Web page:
Meanwhile, In Pakistan, The Floods Continue To Worsen
While American politics concerns itself with trivial issues, Pakistan finds itself dealing with a devastating natural disaster that could have real geo-political implications.
As Dave Schuler noted on Friday, Pakistan has been dealing with record-breaking flooding for the past three weeks. Today, in fact, there are reports of a new round of evacuations in the face of a threatened flood surge, and the nation is just now starting to contemplate the devastating economic impact of the disaster:
The floods in Pakistan continue to roll south towards the sea, leaving behind a trail of destruction, the magnitude of which is still not fully clear.
The government has asked the World Bank and the Asian Development Bank to carry out damage assessments which officials say will take a month.
Meanwhile, experts have tried to put together a rough picture of economic losses, and many warn there may be huge social costs as well.
But while the scale of the calamity is monumental, the response of the international community has been lukewarm.
This is causing concern, both in government circles and among civil society.
And, at least among some flood victims, there seems to be growing anger toward the international community in general, and the United States in particular:
Displaced people are camping everywhere. Shelters of canvas and plastic sheeting line the edges of the highways linking Islamabad to Peshawar in the north-west of the country.
The roads are raised, a precious strip of dry land in a sea of stagnant floodwater and thick mud.
I stopped at one makeshift camp and a group of men rushed forward as soon as I got out of the car, crowding round.
One was a thin-faced man in his 40s called Iftikhar.
He pointed to the swamped ground beyond the railway tracks and the remains of his village. His house had been badly damaged, he said.
Even though the waters were starting to recede, it was too unstable for him to move back there with his six daughters.
We desperately need help from the government, so we can rebuild,” he told me.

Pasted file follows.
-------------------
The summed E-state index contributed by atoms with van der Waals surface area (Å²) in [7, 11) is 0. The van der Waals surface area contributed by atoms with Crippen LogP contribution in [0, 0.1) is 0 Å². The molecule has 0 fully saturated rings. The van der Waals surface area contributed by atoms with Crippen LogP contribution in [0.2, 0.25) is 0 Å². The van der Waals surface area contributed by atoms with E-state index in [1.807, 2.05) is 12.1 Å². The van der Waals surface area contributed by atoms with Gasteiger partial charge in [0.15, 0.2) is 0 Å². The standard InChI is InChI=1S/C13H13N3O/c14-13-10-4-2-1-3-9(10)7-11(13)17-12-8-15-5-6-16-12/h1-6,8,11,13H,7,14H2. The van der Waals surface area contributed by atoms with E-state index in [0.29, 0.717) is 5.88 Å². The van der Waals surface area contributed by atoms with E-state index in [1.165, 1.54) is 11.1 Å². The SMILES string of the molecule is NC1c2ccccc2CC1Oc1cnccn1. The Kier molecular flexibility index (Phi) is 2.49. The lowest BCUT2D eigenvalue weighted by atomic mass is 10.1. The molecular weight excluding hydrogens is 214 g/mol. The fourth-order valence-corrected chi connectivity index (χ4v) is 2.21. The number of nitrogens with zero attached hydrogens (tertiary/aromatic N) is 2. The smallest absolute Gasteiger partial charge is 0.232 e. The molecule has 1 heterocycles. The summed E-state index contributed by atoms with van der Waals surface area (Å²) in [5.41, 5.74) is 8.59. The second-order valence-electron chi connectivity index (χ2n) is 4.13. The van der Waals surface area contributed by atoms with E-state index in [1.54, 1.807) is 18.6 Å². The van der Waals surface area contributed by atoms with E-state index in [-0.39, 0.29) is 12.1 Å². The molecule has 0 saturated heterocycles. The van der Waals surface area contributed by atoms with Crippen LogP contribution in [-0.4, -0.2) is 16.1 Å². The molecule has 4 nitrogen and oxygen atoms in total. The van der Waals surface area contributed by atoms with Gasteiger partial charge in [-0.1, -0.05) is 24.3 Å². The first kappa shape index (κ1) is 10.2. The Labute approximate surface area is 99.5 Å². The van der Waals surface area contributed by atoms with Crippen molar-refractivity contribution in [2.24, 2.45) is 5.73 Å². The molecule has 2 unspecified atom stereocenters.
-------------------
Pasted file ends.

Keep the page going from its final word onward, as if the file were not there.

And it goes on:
The US is spending $5bn a month on the war in Afghanistan – that puts into context what they’re giving us”
He rolled back a sleeve and showed me the skin rash on his arm. “Everyone is in a bad state,” he said. “If we don’t get money, I don’t know what will happen to us.”
Others chimed in around him. Many sounded miserable and frustrated.
They were getting some food, they said, but their community had been knocked back about 25 years.
Sugar and flour was not enough – they needed new houses, new possessions, new books and supplies in the local school to replace everything they had lost.
Some criticised the government, saying the aid was not fairly distributed.
Others blamed the West, including the US, for failing to give enough help.
One man turned his anger on me: “What about your country?” he said, heatedly. “Why aren’t you giving more?”
Flood survivors walk amid debris in Nowshera on 17 August 2010 Some say their communities have been knocked back about 25 years
Elsewhere in the small camp, businessmen were handing out donations from the local community.
If there was not more support, they said, the security situation might worsen.
There has been fighting already in the camps, said one.
“We’re doing so much to help the United States in the war on terrorism. Now we’re in crisis and we expect help,” said one of the businessman donors.
His colleague agreed: “Now’s the time for them to prove their commitment to us.”
The reality, of course, is that the United States is at the forefront of the relief efforts and recently upped the amount committed to flood relief to $ 150,000,000 and, as Dave noted in his post on Friday, the U.S. has done this before, such as during the recovery from the devastating 2005 earthquake:
In the aftermath of the 2005 earthquake U. S. Marine helicopters carried aid to Pakistanis, the United States gave more than $1 billion in aid to Pakistan, and for the better part of a year the U. S. Navy was the primary healthcare provider across an enormous swathe of the country. There’s a summary of aid rendered by the U. S. military here. The Washington Post suggested at the time that the aid would improve “the U. S. image” in Pakistan. Although the aid materialized the improvement in our image didn’t.
And the report noted above would seem to indicate that it hasn’t improved much in those five years. At the same time, though, I’m not sure that it matters. Whether we get the credit for it or not, assisting in a humanitarian crisis is something that only the United States can do on a large scale anymore and, when there are entire areas of the country that remain cut off from the outside world, it’s fairly clear that only American military equipment will be able to deliver aid to the people who need it.
I share Dave’s concerns that the aid itself might not ultimately get to the people who need it, but it would seem there’s a far greater danger in doing nothing and allowing a nation like Pakistan to slip even further into chaos than it already has over the past decade.
Photo Credit: BBC